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Newton is a great new email app that costs way too much

Engadget Engadget 14/09/2016 Nathan Ingraham

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Despite the frankly ludicrous number of apps in the iOS app store, it's been difficult to find a truly great email app lately. If Outlook isn't to your liking, it quickly gets tough. The official Gmail app is a joke compared to the Android option, Mailbox is dead, and options like Airmail and Google's Inbox are nice, but a bit complicated.

CloudMagic has been an option worth checking out for a few years now. It's laser-focused on simplicity, but there are some powerful features lurking underneath the surface. Today, the app formerly known as CloudMagic is being reborn as Newton -- it's still a deceptively simple affair, but there are some noteworthy new features on board like snoozing messages, read receipts and a send later function. It works on iOS, Android and on the Mac. But it'll cost you: Newton carries a $50 annual subscription fee, something almost unheard of in apps these days. Is it worth such a large cash commitment?

The high price tag is certainly off-putting, but there was definitely a lot to like in the time I spent testing Newton on my iPhone, iPad and Mac. For starters, you can add just about any email account you can think of. I tested Gmail, a corporate Google Apps account, iCloud mail and Outlook and they all worked with zero issues. And once you create a Newton account, you can easily transfer setting and accounts across any devices you use.

Once the app is set up, it's very reminiscent of using the dearly departed Mailbox. Long and short swipes do different things, so it's easy to trash, archive, snooze or otherwise file your messages -- it's great for quickly triaging your inbox on the go.

People are pretty split on whether snoozing emails is helpful or just screwing your later self; I personally like using it and am glad to see Newton include the feature. It works just as you'd expect, with options to defer messages to later in the day, the next day, the weekend, the following week and so forth. So far, they've come back into my inbox reliably.

Other new features that are pretty handy include the ability to undo sending an email -- Gmail has had this for a while, but it's good to see it pop up in another mobile app. You can also schedule emails to send at particular times and enable read receipts for your messages, even if the recipient isn't using Newton.

Sender profiles are also handy -- tapping on the sender of a message will pull up relevant details about them from the internet, when available. They're a holdover from CloudMagic, as are the Connected Apps, which let you plug Newton into various other services like OneNote, Trello, Pocket and Evernote.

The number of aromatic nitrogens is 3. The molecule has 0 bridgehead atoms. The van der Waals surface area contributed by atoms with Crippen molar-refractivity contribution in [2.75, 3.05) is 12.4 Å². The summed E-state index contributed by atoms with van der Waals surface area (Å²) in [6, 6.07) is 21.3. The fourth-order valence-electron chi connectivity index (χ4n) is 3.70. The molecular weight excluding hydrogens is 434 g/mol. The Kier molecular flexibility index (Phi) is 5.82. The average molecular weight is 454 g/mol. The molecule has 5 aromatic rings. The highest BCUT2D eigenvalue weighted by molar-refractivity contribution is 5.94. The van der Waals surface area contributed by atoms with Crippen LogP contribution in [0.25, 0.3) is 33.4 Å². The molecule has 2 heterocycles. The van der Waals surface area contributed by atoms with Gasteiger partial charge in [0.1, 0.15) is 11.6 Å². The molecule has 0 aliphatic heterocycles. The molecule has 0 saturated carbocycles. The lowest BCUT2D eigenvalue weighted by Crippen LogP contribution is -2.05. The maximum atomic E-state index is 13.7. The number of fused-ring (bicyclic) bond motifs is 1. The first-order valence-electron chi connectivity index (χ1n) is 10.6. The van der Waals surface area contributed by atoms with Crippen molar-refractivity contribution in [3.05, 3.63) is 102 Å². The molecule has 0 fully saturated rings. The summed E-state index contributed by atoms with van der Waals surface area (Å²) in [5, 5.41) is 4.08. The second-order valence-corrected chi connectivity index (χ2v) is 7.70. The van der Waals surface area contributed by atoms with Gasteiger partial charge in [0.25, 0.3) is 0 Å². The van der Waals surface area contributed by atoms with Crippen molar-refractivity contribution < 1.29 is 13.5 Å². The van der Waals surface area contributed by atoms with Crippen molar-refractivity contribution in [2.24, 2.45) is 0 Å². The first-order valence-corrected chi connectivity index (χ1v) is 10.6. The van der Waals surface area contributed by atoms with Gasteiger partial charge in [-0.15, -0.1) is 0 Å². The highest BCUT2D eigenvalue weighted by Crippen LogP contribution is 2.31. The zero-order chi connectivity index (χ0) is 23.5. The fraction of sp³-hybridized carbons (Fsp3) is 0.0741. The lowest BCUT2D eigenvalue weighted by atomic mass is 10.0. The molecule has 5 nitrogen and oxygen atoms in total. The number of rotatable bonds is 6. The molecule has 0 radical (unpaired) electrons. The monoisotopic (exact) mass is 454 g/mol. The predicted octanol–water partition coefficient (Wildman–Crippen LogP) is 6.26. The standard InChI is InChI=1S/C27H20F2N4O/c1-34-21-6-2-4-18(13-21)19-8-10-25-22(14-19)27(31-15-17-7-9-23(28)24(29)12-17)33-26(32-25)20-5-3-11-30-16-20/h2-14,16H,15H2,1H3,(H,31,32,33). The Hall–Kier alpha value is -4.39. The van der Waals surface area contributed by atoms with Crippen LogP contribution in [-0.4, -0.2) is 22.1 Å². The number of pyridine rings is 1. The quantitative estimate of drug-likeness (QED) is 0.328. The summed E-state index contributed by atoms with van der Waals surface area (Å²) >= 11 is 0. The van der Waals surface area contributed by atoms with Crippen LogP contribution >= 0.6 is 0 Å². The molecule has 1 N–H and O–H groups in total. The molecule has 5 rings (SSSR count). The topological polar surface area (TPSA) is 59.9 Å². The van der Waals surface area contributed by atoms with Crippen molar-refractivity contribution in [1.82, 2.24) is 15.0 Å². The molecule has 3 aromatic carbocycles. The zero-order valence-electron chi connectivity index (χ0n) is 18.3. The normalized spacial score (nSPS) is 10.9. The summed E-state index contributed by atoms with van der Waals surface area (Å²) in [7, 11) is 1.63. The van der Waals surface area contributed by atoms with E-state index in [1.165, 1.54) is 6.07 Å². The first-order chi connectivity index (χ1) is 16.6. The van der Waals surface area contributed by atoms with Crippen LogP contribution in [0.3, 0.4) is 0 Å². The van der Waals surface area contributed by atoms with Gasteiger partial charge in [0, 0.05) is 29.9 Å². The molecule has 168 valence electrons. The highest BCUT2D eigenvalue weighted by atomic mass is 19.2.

For me, these are nice features to have, but the most important thing about Newton is that it is fast and efficient at sending, receiving and managing your email. The rest is really just gravy. It's also by far the best email app I've used on the Apple Watch -- I can actually archive or delete messages when they come to my watch as notifications and everything syncs reliability and immediately. The same can't be said for a lot of Apple Watch apps (note that I tested this with iOS 9 and WatchOS 2).

The elephant in the room is the price, and it's a really large elephant. As solid as my time with Newton has been, I just don't think I can justify shelling out that kind of cash. The team behind Newton and CloudMagic before it say that the cost will help them continue to invest in building a solid product, cover recurring server costs, and help sustain the business to avoid having to sell their product off or shut down entirely. If you look at the fate of some beloved apps like Mailbox and the Sunrise calendar, you'll see just how hard it is to stay around in this marketplace.

Newton's plan makes sense, but I'm afraid it's just going to be too expensive to find the adoption the company is looking for. It won't fail due to quality -- the app is pretty great, and if you use a variety of platforms it's an excellent option, particularly if you value minimalism. But when Inbox is free and I can get Airmail on my Mac and iOS devices for $15 out the door, $50 a year is a real tough pill to swallow. Fortunately for some at least, the Newton team is giving former CloudMagic users who've paid for that app a free year of Newton. It's definitely worth trying in that case -- and there's a chance you get hooked on it.

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